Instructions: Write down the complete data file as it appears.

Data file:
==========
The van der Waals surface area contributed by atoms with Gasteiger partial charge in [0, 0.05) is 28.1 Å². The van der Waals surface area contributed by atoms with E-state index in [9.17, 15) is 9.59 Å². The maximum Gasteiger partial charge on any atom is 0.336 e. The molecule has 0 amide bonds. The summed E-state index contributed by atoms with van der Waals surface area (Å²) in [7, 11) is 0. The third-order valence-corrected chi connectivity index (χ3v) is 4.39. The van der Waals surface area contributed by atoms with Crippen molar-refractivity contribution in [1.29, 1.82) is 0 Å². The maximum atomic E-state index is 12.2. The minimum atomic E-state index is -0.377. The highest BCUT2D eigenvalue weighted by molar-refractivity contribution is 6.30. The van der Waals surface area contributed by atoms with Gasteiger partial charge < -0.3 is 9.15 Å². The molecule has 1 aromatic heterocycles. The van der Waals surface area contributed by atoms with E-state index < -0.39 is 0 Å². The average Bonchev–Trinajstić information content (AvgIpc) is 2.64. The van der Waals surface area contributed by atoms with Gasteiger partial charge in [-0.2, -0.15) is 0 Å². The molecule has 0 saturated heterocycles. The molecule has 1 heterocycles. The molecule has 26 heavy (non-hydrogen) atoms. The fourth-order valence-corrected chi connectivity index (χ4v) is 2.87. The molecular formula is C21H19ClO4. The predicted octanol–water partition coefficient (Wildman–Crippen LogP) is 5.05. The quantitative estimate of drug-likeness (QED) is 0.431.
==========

The van der Waals surface area contributed by atoms with Gasteiger partial charge in [0, 0.05) is 28.1 Å². The van der Waals surface area contributed by atoms with E-state index in [9.17, 15) is 9.59 Å². The maximum Gasteiger partial charge on any atom is 0.336 e. The molecule has 0 amide bonds. The summed E-state index contributed by atoms with van der Waals surface area (Å²) in [7, 11) is 0. The third-order valence-corrected chi connectivity index (χ3v) is 4.39. The van der Waals surface area contributed by atoms with Crippen molar-refractivity contribution in [1.29, 1.82) is 0 Å². The maximum atomic E-state index is 12.2. The minimum atomic E-state index is -0.377. The highest BCUT2D eigenvalue weighted by molar-refractivity contribution is 6.30. The van der Waals surface area contributed by atoms with Gasteiger partial charge < -0.3 is 9.15 Å². The molecule has 1 aromatic heterocycles. The van der Waals surface area contributed by atoms with E-state index < -0.39 is 0 Å². The average Bonchev–Trinajstić information content (AvgIpc) is 2.64. The van der Waals surface area contributed by atoms with Gasteiger partial charge in [-0.2, -0.15) is 0 Å². The molecule has 0 saturated heterocycles. The molecule has 1 heterocycles. The molecule has 26 heavy (non-hydrogen) atoms. The fourth-order valence-corrected chi connectivity index (χ4v) is 2.87. The molecular formula is C21H19ClO4. The predicted octanol–water partition coefficient (Wildman–Crippen LogP) is 5.05. The quantitative estimate of drug-likeness (QED) is 0.431.